Lower Taxes in Retirement
Here’s something I’ve been hearing a lot lately: that people are foolish for putting money in their 401(k) plans. They say that deferring taxes now and paying them at retirement will cost you because your taxes will be substantially higher in retirement. But for many retirees, that is untrue.
According to a June, 2015 GAO (Government Accounting Office) analysis, the average 55 to 64 year old’s retirement plan balance is $104,000. That would provide a retirement annuity of about $300 per month or so. That is not likely to cause someone’s tax bracket to be higher in retirement than that of their working years. Even a couple with a hefty $1 million in pre-tax retirement assets who use a 4% withdrawal rate or take RMD’s would only be taking taxable withdrawals of $40,000 to $50,000 throughout most of their retirement years. That keeps them within the 15% marginal tax bracket.
So why are taxes in retirement likely to be lower? Several reasons.
First, many of us will have diverse sources of retirement income, with different tax treatment on each. We might have pensions, pre-tax retirement plan distributions, Social Security, Roth distributions, and other income sources. Some of it will be fully taxable, some partially taxable and some tax free.
Another reason that many of us will pay lower taxes in retirement is that retirees will not need to earn or spend nearly as much in order to enjoy the same lifestyle. You won’t be saving in your retirement accounts anymore. You won’t be paying FICA and Medicare. So right off the bat their income need could be 15 to 20 percent less than your current salary. Maybe your mortgage is paid off by then, the kids are out, and when you add all this up, it only stands to reason that if you’re spending and earning less, then you’ll pay less in taxes.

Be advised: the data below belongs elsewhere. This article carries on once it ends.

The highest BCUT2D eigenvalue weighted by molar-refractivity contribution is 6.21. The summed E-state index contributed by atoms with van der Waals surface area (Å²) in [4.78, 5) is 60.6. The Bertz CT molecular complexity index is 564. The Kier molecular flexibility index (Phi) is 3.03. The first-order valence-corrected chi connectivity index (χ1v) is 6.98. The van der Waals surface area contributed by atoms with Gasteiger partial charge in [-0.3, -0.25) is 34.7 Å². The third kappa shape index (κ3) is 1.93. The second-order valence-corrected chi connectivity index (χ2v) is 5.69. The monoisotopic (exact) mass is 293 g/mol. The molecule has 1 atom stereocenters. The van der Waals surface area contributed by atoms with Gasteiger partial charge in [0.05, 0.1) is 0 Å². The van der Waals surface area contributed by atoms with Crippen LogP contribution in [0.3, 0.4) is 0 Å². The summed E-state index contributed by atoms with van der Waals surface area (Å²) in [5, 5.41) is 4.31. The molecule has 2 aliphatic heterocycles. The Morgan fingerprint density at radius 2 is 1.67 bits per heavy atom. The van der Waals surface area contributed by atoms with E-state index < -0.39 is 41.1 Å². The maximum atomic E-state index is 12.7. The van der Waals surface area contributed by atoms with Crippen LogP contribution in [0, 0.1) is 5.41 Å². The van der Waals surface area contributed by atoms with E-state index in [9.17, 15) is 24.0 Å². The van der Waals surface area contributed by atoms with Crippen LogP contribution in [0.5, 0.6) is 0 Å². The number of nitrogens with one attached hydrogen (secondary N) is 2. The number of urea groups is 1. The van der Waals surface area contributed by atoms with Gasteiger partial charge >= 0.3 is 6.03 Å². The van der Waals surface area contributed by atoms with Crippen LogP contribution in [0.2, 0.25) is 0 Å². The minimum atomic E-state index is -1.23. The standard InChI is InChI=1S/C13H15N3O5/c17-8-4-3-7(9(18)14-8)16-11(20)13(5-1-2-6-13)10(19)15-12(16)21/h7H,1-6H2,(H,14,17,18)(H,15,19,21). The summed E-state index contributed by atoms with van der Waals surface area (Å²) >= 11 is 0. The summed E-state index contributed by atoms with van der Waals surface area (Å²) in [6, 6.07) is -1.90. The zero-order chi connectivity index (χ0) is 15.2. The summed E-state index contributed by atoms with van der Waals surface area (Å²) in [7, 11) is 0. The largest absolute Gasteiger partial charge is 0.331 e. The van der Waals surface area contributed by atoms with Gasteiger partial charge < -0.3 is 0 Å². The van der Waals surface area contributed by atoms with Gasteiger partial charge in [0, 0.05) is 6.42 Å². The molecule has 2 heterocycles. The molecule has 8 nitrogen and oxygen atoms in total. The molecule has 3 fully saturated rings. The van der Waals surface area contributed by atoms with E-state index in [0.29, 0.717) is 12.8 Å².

Of course, there are always exceptions to this. Warren Buffet or Oprah Winfrey will probably be in as high or higher tax bracket someday. And there are clearly some instances where a capital gain, RMD or some other taxable event could cause bracket creep in retirement. those instances are far less common.
The key is to begin building tax diversification before you retire. That’s something we at Lucia Capital Group call “tax alpha” – seeking to add value by potentially increasing net after tax returns… Because sometimes it’s not just what you earn that matters, it’s what you keep.
Information presented should not be considered specific tax, legal, or investment advice. You should always seek counsel of the appropriate advisor prior to making any investment decision. All investments are subject to risk including the loss of principal.
The information provided is based on current laws, which are subject to change at any time. Lucia Capital Group is not affiliated with or endorsed by the Social Security Administration or any government agency.
Social Security rules can be complex. For more information about Social Security benefits, visit the SSA website at www.ssa.gov, or call (800) 772-1213 to speak with an SSA representative.
Raymond J. Lucia Jr. is chairman of Lucia Capital Group, and CEO of its affiliated broker/dealer, Lucia Securities, LLC, member FINRA/SIPC, which is a subsidiary of Lucia Capital Group, a registered investment advisor. Registration with the SEC does not imply a certain level of skill or training. Advisory services offered through Lucia Capital Group. Securities offered through Lucia Securities, LLC.
Roth IRA distributions of principal from a Roth IRA are tax-free; however, any earnings will be taxed at ordinary income rates and a 10% penalty tax will apply if withdrawn prior to age 59½ or within five years of the date the Roth IRA was established, whichever is longer.
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